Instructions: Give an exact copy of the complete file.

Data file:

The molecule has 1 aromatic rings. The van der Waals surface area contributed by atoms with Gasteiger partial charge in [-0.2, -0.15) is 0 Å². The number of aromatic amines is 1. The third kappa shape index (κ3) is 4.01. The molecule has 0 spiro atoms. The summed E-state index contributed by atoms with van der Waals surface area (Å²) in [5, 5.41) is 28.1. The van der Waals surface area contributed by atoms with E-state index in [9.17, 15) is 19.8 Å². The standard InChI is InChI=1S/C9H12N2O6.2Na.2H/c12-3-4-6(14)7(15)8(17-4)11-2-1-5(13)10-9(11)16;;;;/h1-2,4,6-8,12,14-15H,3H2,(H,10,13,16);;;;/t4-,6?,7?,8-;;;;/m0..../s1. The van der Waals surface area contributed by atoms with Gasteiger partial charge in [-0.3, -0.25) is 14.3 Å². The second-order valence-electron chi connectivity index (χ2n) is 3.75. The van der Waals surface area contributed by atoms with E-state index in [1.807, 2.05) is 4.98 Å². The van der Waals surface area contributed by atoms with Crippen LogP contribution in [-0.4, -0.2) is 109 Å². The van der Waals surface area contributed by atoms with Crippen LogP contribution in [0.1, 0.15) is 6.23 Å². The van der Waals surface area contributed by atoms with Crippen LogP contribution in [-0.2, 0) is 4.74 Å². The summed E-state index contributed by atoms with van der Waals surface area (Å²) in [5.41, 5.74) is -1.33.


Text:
The molecule has 1 aromatic rings. The van der Waals surface area contributed by atoms with Gasteiger partial charge in [-0.2, -0.15) is 0 Å². The number of aromatic amines is 1. The third kappa shape index (κ3) is 4.01. The molecule has 0 spiro atoms. The summed E-state index contributed by atoms with van der Waals surface area (Å²) in [5, 5.41) is 28.1. The van der Waals surface area contributed by atoms with E-state index in [9.17, 15) is 19.8 Å². The standard InChI is InChI=1S/C9H12N2O6.2Na.2H/c12-3-4-6(14)7(15)8(17-4)11-2-1-5(13)10-9(11)16;;;;/h1-2,4,6-8,12,14-15H,3H2,(H,10,13,16);;;;/t4-,6?,7?,8-;;;;/m0..../s1. The van der Waals surface area contributed by atoms with Gasteiger partial charge in [-0.3, -0.25) is 14.3 Å². The second-order valence-electron chi connectivity index (χ2n) is 3.75. The van der Waals surface area contributed by atoms with E-state index in [1.807, 2.05) is 4.98 Å². The van der Waals surface area contributed by atoms with Crippen LogP contribution in [-0.4, -0.2) is 109 Å². The van der Waals surface area contributed by atoms with Crippen LogP contribution in [0.1, 0.15) is 6.23 Å². The van der Waals surface area contributed by atoms with Crippen LogP contribution in [-0.2, 0) is 4.74 Å². The summed E-state index contributed by atoms with van der Waals surface area (Å²) in [5.41, 5.74) is -1.33.